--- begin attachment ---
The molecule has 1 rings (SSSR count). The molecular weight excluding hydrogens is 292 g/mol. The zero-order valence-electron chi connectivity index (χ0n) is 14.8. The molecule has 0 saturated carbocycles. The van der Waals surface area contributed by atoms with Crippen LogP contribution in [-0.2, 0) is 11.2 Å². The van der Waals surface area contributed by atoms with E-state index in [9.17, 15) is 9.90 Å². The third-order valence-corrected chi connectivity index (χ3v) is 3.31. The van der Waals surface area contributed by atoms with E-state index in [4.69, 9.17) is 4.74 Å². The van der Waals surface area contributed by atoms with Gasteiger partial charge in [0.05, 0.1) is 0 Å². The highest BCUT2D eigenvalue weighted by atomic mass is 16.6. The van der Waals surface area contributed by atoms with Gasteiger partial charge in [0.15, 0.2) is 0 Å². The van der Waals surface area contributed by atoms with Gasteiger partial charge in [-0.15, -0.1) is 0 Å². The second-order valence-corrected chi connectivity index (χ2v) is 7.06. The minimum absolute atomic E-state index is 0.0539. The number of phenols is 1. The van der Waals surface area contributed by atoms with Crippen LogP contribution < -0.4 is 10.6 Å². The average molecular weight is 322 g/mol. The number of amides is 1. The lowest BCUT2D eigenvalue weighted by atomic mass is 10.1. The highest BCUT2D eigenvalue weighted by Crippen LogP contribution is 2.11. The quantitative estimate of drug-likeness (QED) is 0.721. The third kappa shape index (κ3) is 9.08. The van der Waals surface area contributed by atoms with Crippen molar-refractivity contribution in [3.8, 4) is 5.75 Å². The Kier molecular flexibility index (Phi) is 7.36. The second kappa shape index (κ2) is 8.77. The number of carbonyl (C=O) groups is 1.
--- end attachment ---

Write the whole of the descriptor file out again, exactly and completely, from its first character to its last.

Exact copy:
The molecule has 1 rings (SSSR count). The molecular weight excluding hydrogens is 292 g/mol. The zero-order valence-electron chi connectivity index (χ0n) is 14.8. The molecule has 0 saturated carbocycles. The van der Waals surface area contributed by atoms with Crippen LogP contribution in [-0.2, 0) is 11.2 Å². The van der Waals surface area contributed by atoms with E-state index in [9.17, 15) is 9.90 Å². The third-order valence-corrected chi connectivity index (χ3v) is 3.31. The van der Waals surface area contributed by atoms with E-state index in [4.69, 9.17) is 4.74 Å². The van der Waals surface area contributed by atoms with Gasteiger partial charge in [0.05, 0.1) is 0 Å². The highest BCUT2D eigenvalue weighted by atomic mass is 16.6. The van der Waals surface area contributed by atoms with Gasteiger partial charge in [0.15, 0.2) is 0 Å². The van der Waals surface area contributed by atoms with Gasteiger partial charge in [-0.15, -0.1) is 0 Å². The second-order valence-corrected chi connectivity index (χ2v) is 7.06. The minimum absolute atomic E-state index is 0.0539. The number of phenols is 1. The van der Waals surface area contributed by atoms with Crippen LogP contribution < -0.4 is 10.6 Å². The average molecular weight is 322 g/mol. The number of amides is 1. The lowest BCUT2D eigenvalue weighted by atomic mass is 10.1. The highest BCUT2D eigenvalue weighted by Crippen LogP contribution is 2.11. The quantitative estimate of drug-likeness (QED) is 0.721. The third kappa shape index (κ3) is 9.08. The van der Waals surface area contributed by atoms with Crippen molar-refractivity contribution in [3.8, 4) is 5.75 Å². The Kier molecular flexibility index (Phi) is 7.36. The second kappa shape index (κ2) is 8.77. The number of carbonyl (C=O) groups is 1.